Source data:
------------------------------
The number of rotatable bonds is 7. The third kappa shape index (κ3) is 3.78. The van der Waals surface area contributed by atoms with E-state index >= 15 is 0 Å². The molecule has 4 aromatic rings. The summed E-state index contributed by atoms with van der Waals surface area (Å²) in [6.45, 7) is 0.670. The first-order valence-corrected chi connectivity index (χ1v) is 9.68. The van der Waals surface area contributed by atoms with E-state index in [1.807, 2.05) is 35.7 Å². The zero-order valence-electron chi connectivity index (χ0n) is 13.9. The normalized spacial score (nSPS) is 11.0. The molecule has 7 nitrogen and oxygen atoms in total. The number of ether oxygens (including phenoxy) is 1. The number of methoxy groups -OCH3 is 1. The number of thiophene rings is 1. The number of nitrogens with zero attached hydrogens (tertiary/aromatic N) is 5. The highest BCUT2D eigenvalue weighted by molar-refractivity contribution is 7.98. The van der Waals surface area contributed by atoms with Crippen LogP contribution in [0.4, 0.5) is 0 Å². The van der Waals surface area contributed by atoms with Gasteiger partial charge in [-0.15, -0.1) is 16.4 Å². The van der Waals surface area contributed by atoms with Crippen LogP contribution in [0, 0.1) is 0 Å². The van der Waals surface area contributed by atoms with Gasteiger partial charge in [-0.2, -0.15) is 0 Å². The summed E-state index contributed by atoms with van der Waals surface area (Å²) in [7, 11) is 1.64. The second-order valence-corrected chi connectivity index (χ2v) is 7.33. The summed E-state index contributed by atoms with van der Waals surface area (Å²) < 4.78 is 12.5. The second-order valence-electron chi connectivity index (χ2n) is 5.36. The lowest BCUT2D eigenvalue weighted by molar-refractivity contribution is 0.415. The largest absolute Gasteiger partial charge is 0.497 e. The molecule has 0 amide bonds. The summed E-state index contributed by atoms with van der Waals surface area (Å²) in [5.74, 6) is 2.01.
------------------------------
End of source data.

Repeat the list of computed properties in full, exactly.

The number of rotatable bonds is 7. The third kappa shape index (κ3) is 3.78. The van der Waals surface area contributed by atoms with E-state index >= 15 is 0 Å². The molecule has 4 aromatic rings. The summed E-state index contributed by atoms with van der Waals surface area (Å²) in [6.45, 7) is 0.670. The first-order valence-corrected chi connectivity index (χ1v) is 9.68. The van der Waals surface area contributed by atoms with E-state index in [1.807, 2.05) is 35.7 Å². The zero-order valence-electron chi connectivity index (χ0n) is 13.9. The normalized spacial score (nSPS) is 11.0. The molecule has 7 nitrogen and oxygen atoms in total. The number of ether oxygens (including phenoxy) is 1. The number of methoxy groups -OCH3 is 1. The number of thiophene rings is 1. The number of nitrogens with zero attached hydrogens (tertiary/aromatic N) is 5. The highest BCUT2D eigenvalue weighted by molar-refractivity contribution is 7.98. The van der Waals surface area contributed by atoms with Crippen LogP contribution in [0.4, 0.5) is 0 Å². The van der Waals surface area contributed by atoms with Gasteiger partial charge in [-0.15, -0.1) is 16.4 Å². The van der Waals surface area contributed by atoms with Crippen LogP contribution in [0, 0.1) is 0 Å². The van der Waals surface area contributed by atoms with Gasteiger partial charge in [-0.2, -0.15) is 0 Å². The summed E-state index contributed by atoms with van der Waals surface area (Å²) in [7, 11) is 1.64. The second-order valence-corrected chi connectivity index (χ2v) is 7.33. The summed E-state index contributed by atoms with van der Waals surface area (Å²) < 4.78 is 12.5. The second-order valence-electron chi connectivity index (χ2n) is 5.36. The lowest BCUT2D eigenvalue weighted by molar-refractivity contribution is 0.415. The largest absolute Gasteiger partial charge is 0.497 e. The molecule has 0 amide bonds. The summed E-state index contributed by atoms with van der Waals surface area (Å²) in [5.74, 6) is 2.01.